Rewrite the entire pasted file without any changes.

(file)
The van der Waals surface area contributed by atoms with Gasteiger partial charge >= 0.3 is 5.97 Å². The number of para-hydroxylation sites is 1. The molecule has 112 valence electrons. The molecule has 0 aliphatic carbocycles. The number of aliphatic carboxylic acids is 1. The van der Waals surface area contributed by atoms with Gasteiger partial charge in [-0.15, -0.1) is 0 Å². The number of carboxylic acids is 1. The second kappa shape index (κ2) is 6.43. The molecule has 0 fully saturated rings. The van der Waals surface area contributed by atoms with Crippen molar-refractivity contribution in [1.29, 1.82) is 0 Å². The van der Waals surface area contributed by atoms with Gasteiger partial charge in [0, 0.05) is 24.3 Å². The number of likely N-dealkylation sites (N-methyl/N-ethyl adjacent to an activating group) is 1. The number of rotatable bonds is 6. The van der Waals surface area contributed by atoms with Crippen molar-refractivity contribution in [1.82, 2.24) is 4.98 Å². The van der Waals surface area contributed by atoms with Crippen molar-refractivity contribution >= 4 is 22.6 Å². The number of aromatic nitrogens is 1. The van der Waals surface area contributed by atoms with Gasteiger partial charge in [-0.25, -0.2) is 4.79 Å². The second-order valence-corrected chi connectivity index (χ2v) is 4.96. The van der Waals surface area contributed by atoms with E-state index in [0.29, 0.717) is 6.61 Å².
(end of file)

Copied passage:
The van der Waals surface area contributed by atoms with Gasteiger partial charge >= 0.3 is 5.97 Å². The number of para-hydroxylation sites is 1. The molecule has 112 valence electrons. The molecule has 0 aliphatic carbocycles. The number of aliphatic carboxylic acids is 1. The van der Waals surface area contributed by atoms with Gasteiger partial charge in [-0.15, -0.1) is 0 Å². The number of carboxylic acids is 1. The second kappa shape index (κ2) is 6.43. The molecule has 0 fully saturated rings. The van der Waals surface area contributed by atoms with Crippen molar-refractivity contribution in [1.29, 1.82) is 0 Å². The van der Waals surface area contributed by atoms with Gasteiger partial charge in [0, 0.05) is 24.3 Å². The number of likely N-dealkylation sites (N-methyl/N-ethyl adjacent to an activating group) is 1. The number of rotatable bonds is 6. The van der Waals surface area contributed by atoms with Crippen molar-refractivity contribution in [1.82, 2.24) is 4.98 Å². The van der Waals surface area contributed by atoms with Crippen molar-refractivity contribution >= 4 is 22.6 Å². The number of aromatic nitrogens is 1. The van der Waals surface area contributed by atoms with Gasteiger partial charge in [-0.25, -0.2) is 4.79 Å². The second-order valence-corrected chi connectivity index (χ2v) is 4.96. The van der Waals surface area contributed by atoms with E-state index in [0.29, 0.717) is 6.61 Å².